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Telemedicine is defined as the remote diagnosis and treatment of patients by means of telecommunications technology.

Whilst we recognise that telemedicine may offer many potential benefits to cats, caregivers and the veterinary profession, there are also concerns that if used inappropriately it might have a negative impact on cat welfare. We consider it to be a complementary service to physical assessment of the patient.  

Types of telemedicine  

In-house telemedicine  

The telemedicine service is a virtual extension of the current service and the veterinarian, veterinary nurse or vet technician performing it has complete access to the cat’s medical record.   

Third party company provided telemedicine   

The telemedicine service is run by a third-party company. The veterinarian, veterinary nurse or veterinary technician performing it have no medical history outside of what the owner is providing during the appointment or from previous telemedicine consults with this provider.   

Referral telemedicine  

The telemedicine service provided is run by a specialist or expert in their field and the consultation occurs with the involvement of the primary care veterinarian.    

Potential benefits of and opportunities provided by telemedicine include: 

  • A triage service to help decide if a physical visit is required. 
  • A medium through which cat caregivers can engage with the veterinary profession in a relaxed environment where they can focus on each other and not on the cat.   
  • A useful way to support cats that get very stressed coming into clinic.
  • A way to have visual assessment for behavioural consults which can include the cat’s environment and the cat’s behaviour at home.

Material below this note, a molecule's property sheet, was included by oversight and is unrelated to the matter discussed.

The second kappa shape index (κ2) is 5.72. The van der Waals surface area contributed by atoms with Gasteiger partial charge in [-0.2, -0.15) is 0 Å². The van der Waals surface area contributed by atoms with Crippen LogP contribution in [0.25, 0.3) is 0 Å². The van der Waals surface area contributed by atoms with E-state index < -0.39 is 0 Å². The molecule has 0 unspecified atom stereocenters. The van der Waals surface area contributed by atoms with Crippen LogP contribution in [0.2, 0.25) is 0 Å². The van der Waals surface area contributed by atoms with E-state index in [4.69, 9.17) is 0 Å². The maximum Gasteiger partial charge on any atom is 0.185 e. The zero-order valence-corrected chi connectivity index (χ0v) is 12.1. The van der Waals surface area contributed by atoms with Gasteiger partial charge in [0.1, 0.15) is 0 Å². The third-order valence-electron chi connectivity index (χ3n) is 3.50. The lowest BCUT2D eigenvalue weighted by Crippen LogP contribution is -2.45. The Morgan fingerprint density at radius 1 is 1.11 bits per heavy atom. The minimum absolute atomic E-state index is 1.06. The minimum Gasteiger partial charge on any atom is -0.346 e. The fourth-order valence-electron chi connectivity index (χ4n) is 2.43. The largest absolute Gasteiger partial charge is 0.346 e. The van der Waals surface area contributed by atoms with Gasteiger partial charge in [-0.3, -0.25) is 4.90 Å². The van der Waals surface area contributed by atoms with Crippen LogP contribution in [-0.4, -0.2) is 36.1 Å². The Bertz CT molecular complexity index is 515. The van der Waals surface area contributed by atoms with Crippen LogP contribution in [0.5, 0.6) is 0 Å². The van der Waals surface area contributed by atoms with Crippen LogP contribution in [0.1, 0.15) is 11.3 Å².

• A vehicle to give more detail and spend more time on preventative health care, supportive care for chronic conditions and additional behavioural and nutritional advice.  
  • A useful follow-up for routine post op checks and checks on medication administration for in-house telemedicine.   
  • A way to provide essential care between physical visits in shelter/charity clinics where a veterinary surgeon is not always physically present on site every day. 
  • A route for more specialist advice to be offered to cat owners and caregivers in remote locations.  

Potential concerns of telemedicine include: 

  • Difficulty in truly diagnosing and treating patients properly as many diagnostic procedures cannot be performed remotely (amplified because cats mask signs of illness).   
  • A potential lack of transparency regarding the link between third-party relationships.   
  • Discounts offered on physical visits may be to a clinic significantly distanced from the home, resulting in unnecessarily long travel times for the cat.   
  • Potential loss of continuity of care and consistency of advice if a third-party service does not adequately inform the registered clinic with a summary of the consultation.
  • Demand for veterinary advice where there are inadequate numbers of vets combined with increasing pet populations, the rise of telemedicine may mean that the needs of the cat are not properly met through a lack of availability of timely physical appointments.
  • There may be limitations on what can be prescribed because of different legislation regarding remote prescription of therapeutics in different countries resulting in client dissatisfaction if their expected needs cannot be met by the service provider. 
  • Diagnosis and treatment options available via in-house telemedicine may differ to that available via third-party providers. 
  • As in physical practice, there may be variations in service depending on who is staffing the telemedicine, veterinarians or veterinary nurses / technicians, the qualification of the staff managing the telemedicine service needs to be transparent.
  • It is important to also know that 2nd opinions cannot be given by telemedicine suppliers.   

Our position 

We consider telemedicine to be a useful complementary tool but not a replacement of physical visits by the veterinarian. There are benefits of telemedicine which can expand and enhance the role of the veterinary service, but there are also potential concerns. The onus is on telemedicine providers to be transparent about what level of service they offer, who is staffing the calls and what affiliations they have to veterinary clinics and corporations, to ensure that clients do not have undue expectations of the scope of service being offered.